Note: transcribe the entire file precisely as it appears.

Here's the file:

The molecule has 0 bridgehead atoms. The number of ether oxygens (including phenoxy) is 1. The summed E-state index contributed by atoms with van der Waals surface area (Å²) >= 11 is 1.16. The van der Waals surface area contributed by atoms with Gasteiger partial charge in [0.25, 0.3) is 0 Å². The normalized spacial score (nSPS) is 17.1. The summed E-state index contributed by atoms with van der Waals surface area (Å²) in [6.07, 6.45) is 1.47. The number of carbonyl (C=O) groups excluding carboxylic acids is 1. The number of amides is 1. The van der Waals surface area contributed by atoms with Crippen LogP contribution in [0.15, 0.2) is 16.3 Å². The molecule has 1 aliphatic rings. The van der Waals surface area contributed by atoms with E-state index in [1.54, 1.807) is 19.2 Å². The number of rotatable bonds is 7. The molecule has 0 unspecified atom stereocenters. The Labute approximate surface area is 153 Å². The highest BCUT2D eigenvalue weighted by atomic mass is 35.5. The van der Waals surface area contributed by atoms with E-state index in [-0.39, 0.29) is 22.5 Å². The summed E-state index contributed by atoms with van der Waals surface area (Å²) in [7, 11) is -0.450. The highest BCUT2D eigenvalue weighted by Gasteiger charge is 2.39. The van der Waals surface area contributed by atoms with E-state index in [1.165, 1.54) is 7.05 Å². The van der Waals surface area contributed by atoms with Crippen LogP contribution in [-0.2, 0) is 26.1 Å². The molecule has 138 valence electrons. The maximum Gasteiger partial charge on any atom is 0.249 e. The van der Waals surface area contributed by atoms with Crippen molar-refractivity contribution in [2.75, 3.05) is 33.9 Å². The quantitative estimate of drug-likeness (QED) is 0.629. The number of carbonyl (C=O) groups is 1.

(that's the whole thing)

The molecule has 0 bridgehead atoms. The number of ether oxygens (including phenoxy) is 1. The summed E-state index contributed by atoms with van der Waals surface area (Å²) >= 11 is 1.16. The van der Waals surface area contributed by atoms with Gasteiger partial charge in [0.25, 0.3) is 0 Å². The normalized spacial score (nSPS) is 17.1. The summed E-state index contributed by atoms with van der Waals surface area (Å²) in [6.07, 6.45) is 1.47. The number of carbonyl (C=O) groups excluding carboxylic acids is 1. The number of amides is 1. The van der Waals surface area contributed by atoms with Crippen LogP contribution in [0.15, 0.2) is 16.3 Å². The molecule has 1 aliphatic rings. The van der Waals surface area contributed by atoms with E-state index in [1.54, 1.807) is 19.2 Å². The number of rotatable bonds is 7. The molecule has 0 unspecified atom stereocenters. The Labute approximate surface area is 153 Å². The highest BCUT2D eigenvalue weighted by atomic mass is 35.5. The van der Waals surface area contributed by atoms with E-state index in [-0.39, 0.29) is 22.5 Å². The summed E-state index contributed by atoms with van der Waals surface area (Å²) in [7, 11) is -0.450. The highest BCUT2D eigenvalue weighted by Gasteiger charge is 2.39. The van der Waals surface area contributed by atoms with E-state index in [1.165, 1.54) is 7.05 Å². The van der Waals surface area contributed by atoms with Crippen LogP contribution in [-0.2, 0) is 26.1 Å². The molecule has 138 valence electrons. The maximum Gasteiger partial charge on any atom is 0.249 e. The van der Waals surface area contributed by atoms with Crippen molar-refractivity contribution in [2.75, 3.05) is 33.9 Å². The quantitative estimate of drug-likeness (QED) is 0.629. The number of carbonyl (C=O) groups is 1.